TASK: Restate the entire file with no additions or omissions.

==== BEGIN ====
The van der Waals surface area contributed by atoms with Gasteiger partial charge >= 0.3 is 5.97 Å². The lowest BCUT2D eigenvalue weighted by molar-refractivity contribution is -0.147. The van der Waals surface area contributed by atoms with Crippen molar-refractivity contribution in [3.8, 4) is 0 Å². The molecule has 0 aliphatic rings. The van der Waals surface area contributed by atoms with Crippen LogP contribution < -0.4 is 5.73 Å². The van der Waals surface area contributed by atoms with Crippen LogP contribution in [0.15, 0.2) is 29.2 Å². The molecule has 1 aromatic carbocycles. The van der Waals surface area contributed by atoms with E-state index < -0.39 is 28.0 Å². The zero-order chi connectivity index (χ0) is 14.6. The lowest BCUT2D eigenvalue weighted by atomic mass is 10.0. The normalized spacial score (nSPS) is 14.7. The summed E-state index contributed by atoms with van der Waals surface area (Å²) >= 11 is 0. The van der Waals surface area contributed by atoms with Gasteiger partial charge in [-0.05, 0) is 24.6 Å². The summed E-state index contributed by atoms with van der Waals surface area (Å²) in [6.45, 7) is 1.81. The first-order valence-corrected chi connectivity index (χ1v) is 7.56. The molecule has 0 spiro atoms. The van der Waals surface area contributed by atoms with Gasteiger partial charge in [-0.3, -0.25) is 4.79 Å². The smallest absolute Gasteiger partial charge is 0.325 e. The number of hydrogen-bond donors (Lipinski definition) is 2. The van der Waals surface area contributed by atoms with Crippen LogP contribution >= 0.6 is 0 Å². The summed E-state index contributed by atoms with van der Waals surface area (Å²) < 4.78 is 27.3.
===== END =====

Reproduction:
The van der Waals surface area contributed by atoms with Gasteiger partial charge >= 0.3 is 5.97 Å². The lowest BCUT2D eigenvalue weighted by molar-refractivity contribution is -0.147. The van der Waals surface area contributed by atoms with Crippen molar-refractivity contribution in [3.8, 4) is 0 Å². The molecule has 0 aliphatic rings. The van der Waals surface area contributed by atoms with Crippen LogP contribution < -0.4 is 5.73 Å². The van der Waals surface area contributed by atoms with Crippen LogP contribution in [0.15, 0.2) is 29.2 Å². The molecule has 1 aromatic carbocycles. The van der Waals surface area contributed by atoms with E-state index < -0.39 is 28.0 Å². The zero-order chi connectivity index (χ0) is 14.6. The lowest BCUT2D eigenvalue weighted by atomic mass is 10.0. The normalized spacial score (nSPS) is 14.7. The summed E-state index contributed by atoms with van der Waals surface area (Å²) >= 11 is 0. The van der Waals surface area contributed by atoms with Gasteiger partial charge in [-0.05, 0) is 24.6 Å². The summed E-state index contributed by atoms with van der Waals surface area (Å²) in [6.45, 7) is 1.81. The first-order valence-corrected chi connectivity index (χ1v) is 7.56. The molecule has 0 spiro atoms. The van der Waals surface area contributed by atoms with Gasteiger partial charge in [-0.3, -0.25) is 4.79 Å². The smallest absolute Gasteiger partial charge is 0.325 e. The number of hydrogen-bond donors (Lipinski definition) is 2. The van der Waals surface area contributed by atoms with Crippen LogP contribution >= 0.6 is 0 Å². The summed E-state index contributed by atoms with van der Waals surface area (Å²) < 4.78 is 27.3.